#Roote66 #DeadClubTheCaseoftheSadGirl Why you should read books by JB Coffman by Tracy Diane Miller
If you don’t know this author’s name, then you are missing out on some great books!
I am a passionate book lover. Typically, I read 3 books a week (The unsung benefit of insomnia). I write over 100 book reviews a year. When it comes to reading, I am a glutton who eagerly devours books. As a reviewer for The Nerdy Girl Express and Readers Review Room, I am able to parlay my appetite for books into more than a hobby: I am a professional book reviewer.
On Twitter, I’m constantly searching for new authors. It was quite fortuitous last month when I discovered author JB Coffman. Immediately, I downloaded her book Roote 66. Roote 66 is a poignant story of self-discovery, survival and new beginnings set against the backdrop of The Bend, a small town locale that becomes a haven for an eclectic group of people. Evan Brom (Ev), a former forensic accountant, takes a road trip along Route 66 to help him heal from heartache following an unspeakable tragedy. He meets Lorraine Addison (Rainey), a waitress in Maxie’s, who masks her own pain and insecurities under a tough exterior. These two wounded souls, as unlikely as oil and water, emerge as kindred spirits.
The charm of Roote 66 (get the book to find out the creative genius behind the unusual title) is that it is a work that focuses on the resiliency of the human spirit. Coffman creates real characters who don’t boast a magical pedigree. Consequently, their ability to survive that often tumultuous thing that we call life is predicated on their own courage. In addition, Coffman’s characters are purposely flawed which is a good thing. I find that it is easier for me to relate to characters who don’t have all of the answers, who stumble and fall. Finally, in writing as she does, Coffman proves that she is an astute observer of human behavior. Roote 66 is both entertaining and informative.
On the heels of the splendor of Roote 66, Coffman gives readers her latest release, Dead Club: The Case of the Sad Girl. The title is quite a mouthful as is the amazing literary adventure that Coffman takes us on. Dead Club: The Case of the Sad Girl doesn’t pigeonhole itself under one genre. The book is a combination of paranormal, psychological thriller, crime drama, mystery and suspense. Coffman gives us strong children and adult characters who battle an evil that is supernatural. I particularly like Coffman’s spin on a ghost story that isn’t your typical ghost story. Here we have themes of belonging, family, friends, guilt, forgiveness- and the possibility of romance- creating a tapestry of exquisite storytelling. Also, Coffman is able to use the stain of historical racism as well as social/economic bias in her narrative. Too often, authors shy away from diverse characters (particularly racially diverse or characters of different sexual orientations) for fear of offending prospective readers. Yet, Coffman champions revealing diversity in her books: Coffman’s fictional world reflects the world as it really is. And lest you think that she is an author who overdoses the reader on intense emotional scenes, Coffman balances her narrative with dialogue that shows an appreciation for pop culture.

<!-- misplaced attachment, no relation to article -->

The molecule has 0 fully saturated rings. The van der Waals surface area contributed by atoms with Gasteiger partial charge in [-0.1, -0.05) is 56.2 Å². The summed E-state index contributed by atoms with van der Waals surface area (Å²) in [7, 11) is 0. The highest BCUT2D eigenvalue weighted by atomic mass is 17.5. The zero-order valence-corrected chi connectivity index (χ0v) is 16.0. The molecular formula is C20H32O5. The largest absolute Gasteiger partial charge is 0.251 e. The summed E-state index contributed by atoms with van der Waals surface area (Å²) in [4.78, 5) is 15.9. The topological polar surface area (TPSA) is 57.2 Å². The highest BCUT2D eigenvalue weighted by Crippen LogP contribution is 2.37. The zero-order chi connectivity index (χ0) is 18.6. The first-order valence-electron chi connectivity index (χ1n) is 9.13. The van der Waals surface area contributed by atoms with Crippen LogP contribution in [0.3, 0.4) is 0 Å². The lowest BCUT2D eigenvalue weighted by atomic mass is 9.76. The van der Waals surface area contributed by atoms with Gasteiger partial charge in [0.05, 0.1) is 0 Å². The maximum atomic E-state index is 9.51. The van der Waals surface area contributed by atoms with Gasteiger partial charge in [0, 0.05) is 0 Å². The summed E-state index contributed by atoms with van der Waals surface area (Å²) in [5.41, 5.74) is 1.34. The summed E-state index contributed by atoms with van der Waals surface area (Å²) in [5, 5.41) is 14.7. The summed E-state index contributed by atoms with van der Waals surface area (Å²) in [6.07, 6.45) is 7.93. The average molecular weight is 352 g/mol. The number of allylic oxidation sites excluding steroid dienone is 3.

If you don’t know that name, then you are missing out on some great books. You can easily rectify that situation by picking up a copy of Roote 66 and Dead Club: The Case of the Sad Girl.